learning preference research project at the University of
California at Irvine. He visited the NYSE in early April to
present the preliminary results of this research to the education
division of the NYSE and to propose his idea for a component
teacher session at the upcoming 2003 Teacher Workshops.
Altmyer’s idea was accepted and he was asked to present his
research at the first teacher workshop in June. The NYSE director
of education, Murray Teitelbaum, will present the session at the
other four summer workshops.
Since 1986, the NYSE’s education
division has conducted a series of summer workshops for teachers
nationwide that use the stock market in their classes. The first
five-day workshop, June 23-27, is limited to 35 participants and
provides teachers with a thorough understanding of the
capital-raising process, regulation and latest stock market
Teachers receive supporting materials
for classroom use and increase their skills in integrating the
stock market across curriculum disciplines.
Speakers are drawn from the NYSE staff and Wall Street
professionals and include lecture-discussion sessions, hands-on
activities and field trips. Teachers visit the world-famous
trading floor during actual business hours and have many
opportunities to meet and interact with stock market
Altmyer has been at BHSU since 1995 and
has served as the South Dakota Stock Market Simulation coordinator
established at BHSU - top
A living trust established
by a Rapid City couple will provide ongoing financial assistance to
Black Hills State University students through the recently established
Peter and Ruth Rolando-Zucco Scholarship.
The couple bequeathed a
$6,298 gift to the BHSU Foundation in their will. The scholarship will
be awarded to students majoring in education beginning in the fall of
Ruth Rolando-Zucco graduated
from BHSU in 1955 with a degree in elementary education. She later
earned a master’s degree from the University of Wyoming and attended
an NDEA Geography Institute at Fresno State College. The
scholarship is an opportunity for the former teacher, who earned her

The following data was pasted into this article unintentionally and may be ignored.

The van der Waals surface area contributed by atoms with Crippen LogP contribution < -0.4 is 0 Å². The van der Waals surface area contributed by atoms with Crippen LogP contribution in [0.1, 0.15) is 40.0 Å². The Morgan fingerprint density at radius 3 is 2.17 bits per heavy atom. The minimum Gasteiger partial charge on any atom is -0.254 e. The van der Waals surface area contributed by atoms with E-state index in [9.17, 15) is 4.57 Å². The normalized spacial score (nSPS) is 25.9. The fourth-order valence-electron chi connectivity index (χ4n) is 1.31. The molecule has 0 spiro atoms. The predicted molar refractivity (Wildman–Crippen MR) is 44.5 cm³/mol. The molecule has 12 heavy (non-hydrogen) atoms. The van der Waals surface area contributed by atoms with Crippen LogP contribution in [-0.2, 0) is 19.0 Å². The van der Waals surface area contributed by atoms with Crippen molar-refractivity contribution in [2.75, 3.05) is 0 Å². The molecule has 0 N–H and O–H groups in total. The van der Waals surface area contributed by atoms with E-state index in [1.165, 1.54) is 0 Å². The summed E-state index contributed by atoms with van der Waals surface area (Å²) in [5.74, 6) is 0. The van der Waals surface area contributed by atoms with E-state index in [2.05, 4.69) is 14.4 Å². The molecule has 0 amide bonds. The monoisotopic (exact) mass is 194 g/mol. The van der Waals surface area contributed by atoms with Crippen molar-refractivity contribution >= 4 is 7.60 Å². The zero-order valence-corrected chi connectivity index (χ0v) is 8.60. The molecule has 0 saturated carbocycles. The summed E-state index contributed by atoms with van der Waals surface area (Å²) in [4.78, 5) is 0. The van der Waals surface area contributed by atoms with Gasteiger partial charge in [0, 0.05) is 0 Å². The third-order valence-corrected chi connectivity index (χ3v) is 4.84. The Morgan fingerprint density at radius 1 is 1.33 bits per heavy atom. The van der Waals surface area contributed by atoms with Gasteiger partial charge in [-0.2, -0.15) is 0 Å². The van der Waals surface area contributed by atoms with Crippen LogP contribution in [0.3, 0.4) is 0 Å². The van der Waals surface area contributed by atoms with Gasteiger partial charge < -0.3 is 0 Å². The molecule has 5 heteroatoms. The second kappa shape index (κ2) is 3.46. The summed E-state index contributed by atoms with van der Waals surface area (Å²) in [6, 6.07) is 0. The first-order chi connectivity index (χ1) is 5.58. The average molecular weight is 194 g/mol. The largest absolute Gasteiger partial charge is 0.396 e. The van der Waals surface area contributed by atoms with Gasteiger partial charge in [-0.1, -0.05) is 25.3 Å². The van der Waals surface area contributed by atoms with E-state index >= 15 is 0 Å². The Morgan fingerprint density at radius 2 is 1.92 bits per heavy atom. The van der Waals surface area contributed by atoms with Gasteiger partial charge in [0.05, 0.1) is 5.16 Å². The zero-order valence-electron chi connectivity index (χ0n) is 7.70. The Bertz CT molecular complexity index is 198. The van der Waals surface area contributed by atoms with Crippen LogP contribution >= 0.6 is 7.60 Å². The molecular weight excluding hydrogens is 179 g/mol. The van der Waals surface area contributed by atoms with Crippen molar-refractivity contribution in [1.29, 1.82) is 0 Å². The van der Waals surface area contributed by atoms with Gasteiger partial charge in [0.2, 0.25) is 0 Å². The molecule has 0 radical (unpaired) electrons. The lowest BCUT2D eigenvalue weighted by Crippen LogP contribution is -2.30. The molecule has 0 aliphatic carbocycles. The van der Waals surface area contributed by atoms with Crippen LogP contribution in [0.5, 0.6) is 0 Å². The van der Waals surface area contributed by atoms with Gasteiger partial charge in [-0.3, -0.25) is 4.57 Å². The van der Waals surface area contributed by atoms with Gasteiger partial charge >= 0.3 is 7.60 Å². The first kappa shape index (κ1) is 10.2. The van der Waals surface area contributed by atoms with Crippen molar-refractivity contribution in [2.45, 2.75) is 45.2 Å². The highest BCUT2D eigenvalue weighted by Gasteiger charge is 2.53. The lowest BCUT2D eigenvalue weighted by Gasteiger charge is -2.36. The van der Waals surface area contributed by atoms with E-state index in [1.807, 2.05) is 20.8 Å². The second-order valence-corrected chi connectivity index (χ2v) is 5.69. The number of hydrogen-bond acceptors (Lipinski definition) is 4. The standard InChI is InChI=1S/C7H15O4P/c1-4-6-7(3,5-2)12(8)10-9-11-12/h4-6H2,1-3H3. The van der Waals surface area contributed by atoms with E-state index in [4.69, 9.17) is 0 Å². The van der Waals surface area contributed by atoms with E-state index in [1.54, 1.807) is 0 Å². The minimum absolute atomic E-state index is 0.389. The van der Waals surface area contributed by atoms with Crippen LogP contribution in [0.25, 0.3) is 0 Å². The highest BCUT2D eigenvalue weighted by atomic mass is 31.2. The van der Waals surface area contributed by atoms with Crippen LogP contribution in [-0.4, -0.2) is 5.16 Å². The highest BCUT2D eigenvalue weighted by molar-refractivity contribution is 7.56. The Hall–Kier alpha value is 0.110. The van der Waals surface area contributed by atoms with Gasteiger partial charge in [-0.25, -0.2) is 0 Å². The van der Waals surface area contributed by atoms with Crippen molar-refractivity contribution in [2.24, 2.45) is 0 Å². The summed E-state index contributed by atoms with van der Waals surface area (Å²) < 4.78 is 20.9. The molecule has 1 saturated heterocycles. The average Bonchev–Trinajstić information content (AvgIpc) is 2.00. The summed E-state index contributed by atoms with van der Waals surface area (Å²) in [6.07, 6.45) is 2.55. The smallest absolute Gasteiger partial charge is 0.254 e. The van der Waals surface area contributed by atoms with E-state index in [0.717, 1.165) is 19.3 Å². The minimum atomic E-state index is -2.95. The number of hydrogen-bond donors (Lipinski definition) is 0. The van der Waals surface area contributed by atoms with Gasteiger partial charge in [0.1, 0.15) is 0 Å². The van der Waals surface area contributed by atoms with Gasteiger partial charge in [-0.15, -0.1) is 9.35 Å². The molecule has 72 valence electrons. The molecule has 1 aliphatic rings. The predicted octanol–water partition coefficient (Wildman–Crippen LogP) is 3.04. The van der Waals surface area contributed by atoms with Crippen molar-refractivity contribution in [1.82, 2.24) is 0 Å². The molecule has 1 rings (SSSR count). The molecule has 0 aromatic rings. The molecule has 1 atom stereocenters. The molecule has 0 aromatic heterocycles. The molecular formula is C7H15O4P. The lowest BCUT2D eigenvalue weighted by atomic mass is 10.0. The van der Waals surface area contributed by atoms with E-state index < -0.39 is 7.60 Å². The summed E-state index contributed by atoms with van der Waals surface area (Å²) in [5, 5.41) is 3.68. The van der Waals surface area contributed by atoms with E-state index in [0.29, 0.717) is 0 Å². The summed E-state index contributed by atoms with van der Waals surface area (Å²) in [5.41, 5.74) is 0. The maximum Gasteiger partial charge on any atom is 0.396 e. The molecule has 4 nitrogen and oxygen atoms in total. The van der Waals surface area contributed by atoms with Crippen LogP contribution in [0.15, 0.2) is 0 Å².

degree at Black Hills State University, to have a positive influence on
the educational careers of potential future teachers.
Ruth taught in rural Haakon County schools for 10 years and was
employed by the Lead public school system for 19 years. She was active
in many education and community service organizations including the
American Association of University Women (AAUW), the American
Association of Retired Persons (AARP), and the Lead Chapter of Childhood
Education. She was selected as a leader for American Elementary
Her thesis, “Instructions Materials on Homestake Mine for
Elementary Schools,” was used as a text in the Lead school system for
many years. She also wrote a chapter of the Kern County Atlas.
Ruth Rolando-Zucco died Dec. 16, 2002, in Rapid City. The scholarship
was established through her will designation.
“Ruth’s dedication to education throughout her lifetime will be
extended in perpetuity as students at BHSU continue to receive financial
assistance to fund their education through this scholarship,” said
Steve Meeker, vice president for institutional advancement at BHSU. He
noted that a gift to the BHSU Foundation through a will is a favorable
option for many people, as it does not reduce current income, yet
provides substantial future support for the university.
Class of '53 gathers at
Black Hills State University commencement - top